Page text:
Let´s suppose your patient is in a shock. The question is whether to administer fluid or not, i.e. is the patient fluid responsive and will the administration of fluid result in an increase of the STROKE VOLUME?


Assessment of so-called dynamic preload parameters may answer this question. E.g. hemodynamic reaction to raise of lower limbs (= PLRT, passive leg raise test) may be used. Following cases show change of stroke volume (measured in LVOT by VTI, a parameter which determines stroke volume) resulting from the lower limbs elevation.

Percentual change of the VTI (in LVOT) reflects the percentual change of left ventricular stroke volume. It can be calculated according to the equation:

percentual change % = (VTI during PLRT – VTI before PLRT)/(VTI before PLRT).


The cut-off value lies between 10 and 15 %. Results above this value predict positive fluid responsiveness, i.e. administration of a bolus of fluid will very probably result in a significant increase in stroke volume. Thus, the eventual risk resulting from administration of fluid will be low on contrary to expected benefit, which will be high (the patient´s actual hemodynamics is on the ascending part of the Frank-Starling curve).


However, everything is quite relative – cut-off values, the correct technique of passive leg raise test, the volume of fluid bolus …


Take-home message – significant pathologies are easy to detect, i.e. it is essential to diagnose and cure them. Insignificant and small pathologies are more susceptible to measurement errors, and their correction may not result in a significant positive clinical outcome.

So, let´s stay calm and correct substantial pathologies. There is no time for nuances anyway …



1st case: 


A5C, PW sample volume placed into LVOT

Measurement of VTI before passive leg raise test – 14.03 cm as a sign of low stroke volume.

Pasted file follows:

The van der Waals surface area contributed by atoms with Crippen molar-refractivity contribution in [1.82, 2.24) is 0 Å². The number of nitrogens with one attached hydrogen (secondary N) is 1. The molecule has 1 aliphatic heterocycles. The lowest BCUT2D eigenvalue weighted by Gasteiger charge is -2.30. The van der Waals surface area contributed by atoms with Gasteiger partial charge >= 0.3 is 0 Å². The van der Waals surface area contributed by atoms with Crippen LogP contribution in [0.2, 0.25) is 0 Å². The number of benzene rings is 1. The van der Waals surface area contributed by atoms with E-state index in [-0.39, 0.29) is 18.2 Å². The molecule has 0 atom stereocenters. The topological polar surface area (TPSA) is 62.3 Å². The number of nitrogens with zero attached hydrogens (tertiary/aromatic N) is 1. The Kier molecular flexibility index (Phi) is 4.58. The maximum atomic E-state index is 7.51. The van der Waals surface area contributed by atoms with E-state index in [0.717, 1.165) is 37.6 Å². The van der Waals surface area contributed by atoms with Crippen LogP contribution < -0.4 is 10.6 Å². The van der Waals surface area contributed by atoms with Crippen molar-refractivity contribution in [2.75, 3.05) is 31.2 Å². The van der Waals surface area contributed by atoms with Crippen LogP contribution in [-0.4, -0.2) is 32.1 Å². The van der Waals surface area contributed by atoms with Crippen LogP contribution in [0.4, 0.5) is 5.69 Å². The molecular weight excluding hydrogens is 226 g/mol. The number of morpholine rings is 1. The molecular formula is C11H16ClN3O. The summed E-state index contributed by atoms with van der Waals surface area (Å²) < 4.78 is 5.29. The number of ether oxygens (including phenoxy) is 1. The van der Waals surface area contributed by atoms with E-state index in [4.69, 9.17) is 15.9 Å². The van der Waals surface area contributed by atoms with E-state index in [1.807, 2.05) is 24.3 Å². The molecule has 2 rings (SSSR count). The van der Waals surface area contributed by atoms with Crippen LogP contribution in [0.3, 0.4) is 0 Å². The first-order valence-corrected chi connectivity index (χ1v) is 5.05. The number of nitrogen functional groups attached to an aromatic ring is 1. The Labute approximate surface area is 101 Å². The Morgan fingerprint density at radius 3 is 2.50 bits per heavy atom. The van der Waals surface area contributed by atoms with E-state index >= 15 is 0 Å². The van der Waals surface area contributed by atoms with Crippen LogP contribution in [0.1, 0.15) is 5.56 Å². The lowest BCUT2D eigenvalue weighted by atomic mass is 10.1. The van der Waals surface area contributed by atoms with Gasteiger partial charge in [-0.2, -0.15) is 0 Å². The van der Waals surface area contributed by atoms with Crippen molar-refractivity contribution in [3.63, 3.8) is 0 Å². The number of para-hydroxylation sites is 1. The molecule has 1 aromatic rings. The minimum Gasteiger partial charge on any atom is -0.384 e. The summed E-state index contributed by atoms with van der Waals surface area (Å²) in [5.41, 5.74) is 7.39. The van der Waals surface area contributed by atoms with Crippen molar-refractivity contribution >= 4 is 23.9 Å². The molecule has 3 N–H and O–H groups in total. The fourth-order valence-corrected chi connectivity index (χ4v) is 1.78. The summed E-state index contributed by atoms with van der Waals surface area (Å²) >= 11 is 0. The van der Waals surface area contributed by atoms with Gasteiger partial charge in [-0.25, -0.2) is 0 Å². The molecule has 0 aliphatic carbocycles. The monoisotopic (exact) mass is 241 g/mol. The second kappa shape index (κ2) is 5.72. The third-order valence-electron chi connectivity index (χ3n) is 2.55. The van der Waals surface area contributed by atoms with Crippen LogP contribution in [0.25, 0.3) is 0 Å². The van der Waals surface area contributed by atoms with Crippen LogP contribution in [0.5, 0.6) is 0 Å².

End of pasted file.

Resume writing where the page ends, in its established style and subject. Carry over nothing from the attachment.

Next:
A5C, PW sample volume placed into LVOT

Measurement of VTI during passive leg raise test – 15.54 cm as a sign of low stroke volume.


VTI increased by 1.51 cm. Percentual change: 1.51/14.03 = 10.8 % which corresponds to borderline finding.


Let´s look at other values which may help during the assessment of fluid responsiveness: 


A4C, PW sample volume above leaflets of the mitral valve in the left ventricle

Mitral inflow

E-wave with a long deceleration time. A-wave is not present; however, it is marked because the machine requires it. Thus, the E/A ratio is not valid.



A4C, TDI sample volume placed at the lateral part of the mitral valve annulus

“Perfect” E´-wave. Ventricle presents with good diastolic relaxation. E/E´ ratio = 7.52 (= below 8).

Both are signs of a low left ventricular filling pressure.



Subcostal scanning plane, inferior vena cava visualised at its longitudinal axis, M mode

Variation of relatively narrow inferior vena cava. Variation in not measured but estimated to be approximately 40 %.



  • Borderline increase of VTI (and therefore of stroke volume) during passive leg raise test (10.8 %).
  • Low left ventricular filling pressure.
  • Significant variation of inferior vena cava diameter during quiet spontaneous ventilation.


Administration of fluid will probably result in a significant increase in stroke volume. However, the probability of such a reaction is not that high. Low left ventricular filling pressure and clearly expressed variation of inferior vena cava during quiet respiration both suggest that the patient will tolerate a small amount of fluid. Even though the finding is borderline, I would not be worried to administer a bolus of 250 ml of crystalloid solution. Then, VTI should be measured once more to assess the effect of administration of fluid. If the patient´s condition does not improve, another series of measurement and assessment of fluid responsiveness should be performed.

A lot of work? DEFINITELY, a lot of work. It´s easier for an attending physician to administer a bolus of fluid with blindfolded eyes …



 2nd case – the measurement of flow in LVOT before and during passive leg raise test in a patient suffering from atrial fibrillation:


A5C, PW sample volume placed into LVOT, angle correction is applied.

Average should be calculated out of measured values in case of arrhythmia.



A5C, PW sample volume placed into LVOT, angle correction is applied.

Repeated measurements of VTI due to the presence of atrial fibrillation, i.e. alternating stroke volume. Average should be calculated out of measured values in case of arrhythmia.